Go forward in time to February 2015.
Some recap about my reading in 2014. I definitely read less this year although to some degree it was more exhausting. Let's see.
Books read to completion through the year: 23 (~7800 pages, according to Goodreads). Tolstoi's "War and Peace" and Marx's "Capital, vol. 1" were the ones that took most of the time, and for both I had to make long breaks with lighter reads in between.
In the case of "War and Peace", I read from both the English translation by Pevear & Volokhonsky (Vintage Classics) and the Spanish translation by Kúper (Editorial El Aleph). From these two, P&V became my favorite one as I was approaching the end of the book.
The volume 1 of Capital was fascinating but exhausting, as its style and long chapters on the working conditions in England up to the 19th century and the development of industry and machinery are, well, not condensed enough. Someone had to tell Marx to just write a separate book about these topics (had not Engels' "The Condition of the Working Class in England" been enough?). Anyway, I read it side by side with Harvey's "Companion to Marx's Capital" which was pretty good at avoiding one's getting lost in the interwined historical and logical arguments and the dialectic journey from commodities to class struggle. I'm looking forward to volume 2, although I'll need a bit of a rest before I get to it.
The language count: 17 in English, 5 in Spanish, 2 in German. That's frustratingly not enough books in Spanish for a Spanish speaker. But on the upside I got a bit more confident reading in German. I even tried to read a few short stories by Dürrenmatt but his German was way beyond mine ("Der Tunnel" is mindblowing, by the way). I'll try again at some point in the future with him.
Steinbeck deserves a special mention. I loved both "Grapes of Wrath" and "Of Mice and Men" not only for their style but also for their historical component (specially in the Grapes). "Zur falschen Zeit" by the swiss Alain Claude Sulzer is also a pretty good book (and that I can recommend to people with an intermediate German level). Fuguet's "Las Películas de mi Vida" touched a nerve with me, as its central topics: earthquakes, Chile, cinema, family, and being an expat are all topics that relate to my life. I read it in the plane that took me to Chile during these holidays and couldn't help but shed a tear or two with it, in anticipation to what would be an intensely emotional visit to the homeland after 4 years.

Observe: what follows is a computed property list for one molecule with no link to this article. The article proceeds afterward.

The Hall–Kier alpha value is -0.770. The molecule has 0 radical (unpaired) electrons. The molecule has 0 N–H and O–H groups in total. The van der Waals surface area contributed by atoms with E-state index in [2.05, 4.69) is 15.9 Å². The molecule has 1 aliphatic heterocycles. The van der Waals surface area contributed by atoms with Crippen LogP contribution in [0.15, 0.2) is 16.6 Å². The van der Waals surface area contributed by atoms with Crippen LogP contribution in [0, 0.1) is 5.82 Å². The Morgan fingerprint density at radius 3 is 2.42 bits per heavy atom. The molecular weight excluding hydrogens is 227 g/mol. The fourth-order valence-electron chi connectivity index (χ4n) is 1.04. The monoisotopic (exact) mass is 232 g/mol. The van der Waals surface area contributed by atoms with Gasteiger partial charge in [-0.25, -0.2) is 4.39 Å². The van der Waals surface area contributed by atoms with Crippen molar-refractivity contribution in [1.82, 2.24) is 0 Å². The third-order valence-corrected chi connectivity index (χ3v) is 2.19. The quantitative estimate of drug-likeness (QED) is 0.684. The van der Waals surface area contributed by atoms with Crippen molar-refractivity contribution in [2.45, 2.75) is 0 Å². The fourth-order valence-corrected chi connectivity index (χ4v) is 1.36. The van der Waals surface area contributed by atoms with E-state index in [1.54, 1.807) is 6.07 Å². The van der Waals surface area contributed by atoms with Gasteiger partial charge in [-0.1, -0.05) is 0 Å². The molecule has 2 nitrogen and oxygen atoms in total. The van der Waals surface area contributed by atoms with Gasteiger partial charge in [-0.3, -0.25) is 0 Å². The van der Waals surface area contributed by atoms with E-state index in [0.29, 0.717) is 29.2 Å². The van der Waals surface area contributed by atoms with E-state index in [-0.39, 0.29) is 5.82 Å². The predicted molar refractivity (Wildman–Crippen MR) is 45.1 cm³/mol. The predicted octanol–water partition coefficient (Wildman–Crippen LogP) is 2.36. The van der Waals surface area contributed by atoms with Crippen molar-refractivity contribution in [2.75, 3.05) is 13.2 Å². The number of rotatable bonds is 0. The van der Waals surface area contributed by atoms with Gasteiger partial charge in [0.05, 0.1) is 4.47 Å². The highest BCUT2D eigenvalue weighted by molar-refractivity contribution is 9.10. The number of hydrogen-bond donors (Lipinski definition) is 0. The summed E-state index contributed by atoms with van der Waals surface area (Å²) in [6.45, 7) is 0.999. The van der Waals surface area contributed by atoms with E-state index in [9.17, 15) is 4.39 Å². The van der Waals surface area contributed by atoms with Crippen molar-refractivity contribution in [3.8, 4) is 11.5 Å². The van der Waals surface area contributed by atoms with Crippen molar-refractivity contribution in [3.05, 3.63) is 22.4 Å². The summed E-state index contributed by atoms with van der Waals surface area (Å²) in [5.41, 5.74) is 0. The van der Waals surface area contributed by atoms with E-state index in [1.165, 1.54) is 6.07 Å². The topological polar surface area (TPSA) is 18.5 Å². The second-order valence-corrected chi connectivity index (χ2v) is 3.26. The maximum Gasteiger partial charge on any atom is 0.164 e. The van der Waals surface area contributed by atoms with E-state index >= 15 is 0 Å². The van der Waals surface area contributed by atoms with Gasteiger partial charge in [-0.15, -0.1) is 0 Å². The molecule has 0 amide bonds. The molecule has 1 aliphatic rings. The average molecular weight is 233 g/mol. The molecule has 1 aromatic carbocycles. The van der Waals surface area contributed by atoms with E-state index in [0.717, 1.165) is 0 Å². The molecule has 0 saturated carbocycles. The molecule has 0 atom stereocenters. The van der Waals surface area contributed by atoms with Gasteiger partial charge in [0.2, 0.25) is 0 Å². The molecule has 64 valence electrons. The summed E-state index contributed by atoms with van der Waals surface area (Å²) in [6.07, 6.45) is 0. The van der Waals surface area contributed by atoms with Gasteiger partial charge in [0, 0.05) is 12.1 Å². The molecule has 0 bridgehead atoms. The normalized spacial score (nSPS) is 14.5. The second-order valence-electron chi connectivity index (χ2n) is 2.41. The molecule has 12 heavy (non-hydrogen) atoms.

The worst book I read was a compilation of Marxist writings by C. Wright Mills called "The Marxists". If Mills was a relevant author in sociology (I still have to read "The Sociological Imagination), this is a pretty lazy work. I won't repeat what I said in my Goodreads review.
The author count! 20 distinct authors, and again, very few women among them -- two to be precise. Steinbeck, Marx, and Lenin were the most read authors, with two works of each.
The sources for the books: two from local libraries and two electronic books, 13 second-hand books, one loan, and the rest probably bought new.
Books acquired in 2014: 73 (down from 110 in 2013, so that's an improvement). Most of them are second-hand books and a few are presents from my loving friends. I also have a bigger bookshelf now but it's full already -- story of my life.
Of my goals for 2014, I only fulfilled: reading "War and Peace", buying less books, reading more German. I didn't read the Quixote, Ulysses, nor 2666 yet, and I read even less books in Spanish. For 2015, I'll be happy if I read vol. 2 of Capital, if I manage to read more books in Spanish, and if I get to read more German. Off we go, 2015.
I also took my hobby of curating quotes to what I've named Hel Literaria.
Go backwards in time to December 2014.